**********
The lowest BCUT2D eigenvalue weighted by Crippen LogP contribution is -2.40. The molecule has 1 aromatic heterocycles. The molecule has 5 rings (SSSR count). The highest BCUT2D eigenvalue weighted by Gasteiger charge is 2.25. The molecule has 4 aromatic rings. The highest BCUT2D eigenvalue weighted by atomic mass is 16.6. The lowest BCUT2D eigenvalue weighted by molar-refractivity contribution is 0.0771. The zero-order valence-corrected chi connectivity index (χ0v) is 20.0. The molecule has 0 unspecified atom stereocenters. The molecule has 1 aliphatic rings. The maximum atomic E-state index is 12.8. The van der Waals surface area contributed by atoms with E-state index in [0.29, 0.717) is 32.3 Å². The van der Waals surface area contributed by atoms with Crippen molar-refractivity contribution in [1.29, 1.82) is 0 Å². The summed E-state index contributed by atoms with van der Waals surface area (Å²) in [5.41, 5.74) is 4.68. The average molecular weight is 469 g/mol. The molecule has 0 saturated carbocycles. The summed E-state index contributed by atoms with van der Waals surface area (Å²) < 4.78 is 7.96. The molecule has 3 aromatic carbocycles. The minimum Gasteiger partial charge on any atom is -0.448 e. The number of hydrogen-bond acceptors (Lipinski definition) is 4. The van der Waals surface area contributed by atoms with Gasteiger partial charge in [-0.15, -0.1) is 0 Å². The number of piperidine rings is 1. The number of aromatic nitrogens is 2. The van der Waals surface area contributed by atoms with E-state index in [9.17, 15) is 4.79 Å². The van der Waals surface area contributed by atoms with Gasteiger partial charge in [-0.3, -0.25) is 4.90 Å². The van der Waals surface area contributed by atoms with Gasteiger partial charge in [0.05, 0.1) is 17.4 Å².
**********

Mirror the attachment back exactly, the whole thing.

The lowest BCUT2D eigenvalue weighted by Crippen LogP contribution is -2.40. The molecule has 1 aromatic heterocycles. The molecule has 5 rings (SSSR count). The highest BCUT2D eigenvalue weighted by Gasteiger charge is 2.25. The molecule has 4 aromatic rings. The highest BCUT2D eigenvalue weighted by atomic mass is 16.6. The lowest BCUT2D eigenvalue weighted by molar-refractivity contribution is 0.0771. The zero-order valence-corrected chi connectivity index (χ0v) is 20.0. The molecule has 0 unspecified atom stereocenters. The molecule has 1 aliphatic rings. The maximum atomic E-state index is 12.8. The van der Waals surface area contributed by atoms with E-state index in [0.29, 0.717) is 32.3 Å². The van der Waals surface area contributed by atoms with Crippen molar-refractivity contribution in [1.29, 1.82) is 0 Å². The summed E-state index contributed by atoms with van der Waals surface area (Å²) in [5.41, 5.74) is 4.68. The average molecular weight is 469 g/mol. The molecule has 0 saturated carbocycles. The summed E-state index contributed by atoms with van der Waals surface area (Å²) < 4.78 is 7.96. The molecule has 3 aromatic carbocycles. The minimum Gasteiger partial charge on any atom is -0.448 e. The number of hydrogen-bond acceptors (Lipinski definition) is 4. The van der Waals surface area contributed by atoms with Gasteiger partial charge in [-0.15, -0.1) is 0 Å². The number of piperidine rings is 1. The number of aromatic nitrogens is 2. The van der Waals surface area contributed by atoms with E-state index in [9.17, 15) is 4.79 Å². The van der Waals surface area contributed by atoms with Gasteiger partial charge in [-0.3, -0.25) is 4.90 Å². The van der Waals surface area contributed by atoms with Gasteiger partial charge in [0.05, 0.1) is 17.4 Å².